When: Fri., Aug. 5, 9 p.m. 2016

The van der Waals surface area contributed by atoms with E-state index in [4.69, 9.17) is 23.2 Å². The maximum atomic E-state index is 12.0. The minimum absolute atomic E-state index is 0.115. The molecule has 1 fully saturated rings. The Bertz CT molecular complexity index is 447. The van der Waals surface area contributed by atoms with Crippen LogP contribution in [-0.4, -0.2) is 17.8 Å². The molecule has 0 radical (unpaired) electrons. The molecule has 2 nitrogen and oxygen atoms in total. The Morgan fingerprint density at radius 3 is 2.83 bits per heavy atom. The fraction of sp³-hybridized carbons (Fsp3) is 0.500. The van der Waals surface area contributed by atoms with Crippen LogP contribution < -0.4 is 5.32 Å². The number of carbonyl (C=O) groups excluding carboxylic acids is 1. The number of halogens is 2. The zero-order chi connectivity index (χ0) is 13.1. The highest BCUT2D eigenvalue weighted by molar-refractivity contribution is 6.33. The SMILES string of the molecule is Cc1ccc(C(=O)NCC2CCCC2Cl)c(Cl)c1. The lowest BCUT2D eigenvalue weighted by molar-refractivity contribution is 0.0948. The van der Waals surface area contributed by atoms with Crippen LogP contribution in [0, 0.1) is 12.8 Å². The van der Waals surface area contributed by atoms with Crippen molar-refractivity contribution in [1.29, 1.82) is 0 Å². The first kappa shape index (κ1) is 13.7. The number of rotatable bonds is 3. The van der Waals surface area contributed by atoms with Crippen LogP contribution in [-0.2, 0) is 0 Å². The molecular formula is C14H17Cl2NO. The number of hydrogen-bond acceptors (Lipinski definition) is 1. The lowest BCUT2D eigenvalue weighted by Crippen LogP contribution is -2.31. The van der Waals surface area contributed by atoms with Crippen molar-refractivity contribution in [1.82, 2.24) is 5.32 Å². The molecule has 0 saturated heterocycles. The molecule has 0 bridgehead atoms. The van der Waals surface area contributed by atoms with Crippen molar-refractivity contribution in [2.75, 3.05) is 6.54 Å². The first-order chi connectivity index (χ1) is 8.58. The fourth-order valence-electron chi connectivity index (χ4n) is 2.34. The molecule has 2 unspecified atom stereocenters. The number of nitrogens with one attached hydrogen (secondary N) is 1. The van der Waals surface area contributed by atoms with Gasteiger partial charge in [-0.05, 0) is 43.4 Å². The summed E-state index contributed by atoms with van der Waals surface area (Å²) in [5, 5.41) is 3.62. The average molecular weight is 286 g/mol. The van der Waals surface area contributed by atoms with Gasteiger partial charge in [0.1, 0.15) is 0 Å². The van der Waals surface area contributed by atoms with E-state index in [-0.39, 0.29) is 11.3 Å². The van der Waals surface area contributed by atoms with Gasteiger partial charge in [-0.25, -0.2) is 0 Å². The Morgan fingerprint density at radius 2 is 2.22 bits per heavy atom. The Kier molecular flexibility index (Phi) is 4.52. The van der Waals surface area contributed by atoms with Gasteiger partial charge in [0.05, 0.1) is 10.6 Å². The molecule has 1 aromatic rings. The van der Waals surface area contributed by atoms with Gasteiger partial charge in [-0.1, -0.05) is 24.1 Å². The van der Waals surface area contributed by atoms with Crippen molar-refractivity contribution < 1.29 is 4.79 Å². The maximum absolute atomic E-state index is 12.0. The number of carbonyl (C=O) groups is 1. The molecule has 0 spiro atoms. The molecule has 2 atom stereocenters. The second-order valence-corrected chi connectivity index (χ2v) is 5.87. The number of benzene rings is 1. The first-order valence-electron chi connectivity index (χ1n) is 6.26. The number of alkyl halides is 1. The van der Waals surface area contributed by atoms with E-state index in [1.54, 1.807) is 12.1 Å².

It’s got to be hard for a band to keep reinventing itself after more than two decades, but since forming in 1994, Deerhoof have changed their sound as much as or more than any rock outfit. Yet thanks to the sweet warble of bassist Satomi Matsuzaki and the quartet’s post-Beefheart guitar tangles, they’ve always been instantly recognizable. On the group’s latest album, The Magic (Polyvinyl), they seem less interested in delivering another transformation (or maybe they’re just unable), instead revisiting the guises they’ve adapted over the years. Deerhoof have earned that right, and they’ve again written and executed irresistible tunes with dazzling precision (a wan cover of the Ink Spots hit “I Don’t Want to Set the World on Fire” clocks in as an exception). I was a bit nervous when they dropped a karaoke-like cover of Def Leppard’s “Pour Some Sugar on Me” before the release—though certainly a joke, it was hard to swallow—but its huge, crunchy guitars ended up anticipating a few of the The Magic’s most hard-rocking entries. John Dieterich and Ed Rodriguez unleash massive riffery propelled by huge beats from drummer Greg Saunier, and that sonic oversaturation sets the band apart—though it’s only part of the puzzle. Rodriguez sounds like he’s living out a Keith Morris fantasy on the mad dash of old-school punk “That Ain’t No Life to Me”; the dreamy “Criminals of the Dream” dabbles in 80s synth-pop even if it’s occasionally buffeted by chugging beats and nasty fuzzed-out bass; and “Debut” throbs with a tightly coiled kind of post-no-wave funk. I may have heard these moves before, but I still want to hear them again.